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More unions reject labor deals, risk for strike increases

A split response to the Nov. 21 vote given to the two largest railroad unions increases the chance of a strike. Railroad conductors rejected their proposed labor agreement while engineers accepted theirs. This could send shockwaves into the shipping logistics industry for the holiday season, as reported by The Trucker.

This split vote comes after three unions rejected their individual deals with the railways, which were created with support from the Biden administration. This happened before the original strike deadline of September was pushed back to December.

Union members have decided to reject proposed labor agreements because they feel the contracts don’t resolve the issue of overly demanding schedules and overall quality of life concerns.

For a strike to be circumnavigated, all 12 of the railway unions must agree with their respective freight railway representative on a labor contract. It may become necessary for Congress to step in since a strike could heavily influence America’s economic situation.

“[A rail strike] would cause enormous disruption to the flow of goods nationwide,” the Retail Industry Leaders Association said, despite retail stores having aptly prepared their stock for the influx of purchases during the holiday season.

“Fortunately, this year’s holiday gifts have already landed on store shelves. But an interruption to rail transportation does pose a significant challenge to getting items like perishable food products and e-commerce shipments delivered on time, and it will undoubtedly add to the inflationary pressures already hitting the U.S. economy,” said Jess Dankert, a member of the group that represents over 200 major U.S. retailers.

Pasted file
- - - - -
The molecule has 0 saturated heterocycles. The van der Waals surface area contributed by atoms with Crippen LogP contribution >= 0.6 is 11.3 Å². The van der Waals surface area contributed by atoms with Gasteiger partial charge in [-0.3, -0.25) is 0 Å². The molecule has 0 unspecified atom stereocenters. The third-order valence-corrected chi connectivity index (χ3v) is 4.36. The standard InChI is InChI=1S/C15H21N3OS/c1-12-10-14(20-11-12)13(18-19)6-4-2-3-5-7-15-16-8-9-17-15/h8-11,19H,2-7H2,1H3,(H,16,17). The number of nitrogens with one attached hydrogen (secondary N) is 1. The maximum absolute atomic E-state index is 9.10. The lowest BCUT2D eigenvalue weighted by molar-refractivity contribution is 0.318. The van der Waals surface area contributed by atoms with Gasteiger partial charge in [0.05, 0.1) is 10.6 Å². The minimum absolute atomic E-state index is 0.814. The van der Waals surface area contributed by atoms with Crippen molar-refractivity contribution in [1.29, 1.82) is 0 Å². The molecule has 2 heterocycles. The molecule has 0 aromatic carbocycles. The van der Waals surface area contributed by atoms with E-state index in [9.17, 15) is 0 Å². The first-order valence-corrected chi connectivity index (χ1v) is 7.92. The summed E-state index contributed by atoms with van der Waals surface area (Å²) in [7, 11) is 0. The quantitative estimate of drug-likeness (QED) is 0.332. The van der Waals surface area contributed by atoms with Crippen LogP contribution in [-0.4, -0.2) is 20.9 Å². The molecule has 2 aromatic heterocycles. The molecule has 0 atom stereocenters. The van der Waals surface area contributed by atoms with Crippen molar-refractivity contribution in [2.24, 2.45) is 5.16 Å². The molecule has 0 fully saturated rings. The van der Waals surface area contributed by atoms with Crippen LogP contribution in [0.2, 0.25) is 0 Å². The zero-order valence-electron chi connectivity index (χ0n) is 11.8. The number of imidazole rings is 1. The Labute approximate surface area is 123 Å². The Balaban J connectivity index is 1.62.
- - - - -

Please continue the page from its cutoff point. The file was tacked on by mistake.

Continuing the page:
With the strike deadline approaching as December does, the unions that were unable to strike an agreement have agreed to reassess their negotiations. This progress is met with a further step backward as such conversations are now impossible due to railroads not agreeing to add additional paid sick time to employees.

Such high levels of discord almost necessitate Congress entering into the conflict before any settlements are reached. The government has the ability to impose labor agreement terms without the approval of either side. Businesses and other transportation groups have already urged Biden and Congress to be prepared to do so.

The respective proposed agreements for conductors and engineers included assurance that railroads would attempt to improve consistent scheduling practices and spend time with each railroad further negotiating those terms. In addition, the conductors and engineers were granted three unpaid days off annually, if they were scheduled 30 days in advance.

Railroads made a further concession, losing out on their push to cut crew sizes by one employee. Regardless, conductors in the Transportation Division of the International Association of Sheet Metal, Air, Rail and Transportation Workers (SMART-TD) union rejected their deal with 51% voting no.

“The ball is now in the railroads’ court. Let’s see what they do. They can settle this at the bargaining table,” said Jeremy Ferguson SMART-TD president. “But, the railroad executives who constantly complain about government interference and regularly bad-mouth regulators and Congress now want Congress to do the bargaining for them.”

The two sides are staunchly opposed in their approach to paid sick time off. Railroads maintain that their previous initiatives to increase pay and improve short-term disability benefits suffices the need for paid sick days. The unions say granting paid sick days is long overdue, citing the pandemic as proof for paid time off.

The National Carrier Conference Committee, which represents the railroads, said that businesses could feel the impact of a strike before the actual deadline as railroads preemptively halt the shipping of perishables and other chemically fragile cargo.

“A national rail strike would severely impact the economy and the public. Now, the continued, near-term threat of one will require that freight railroads and passenger carriers soon begin to take responsible steps to safely secure the network in advance of any deadline,” the railroads said.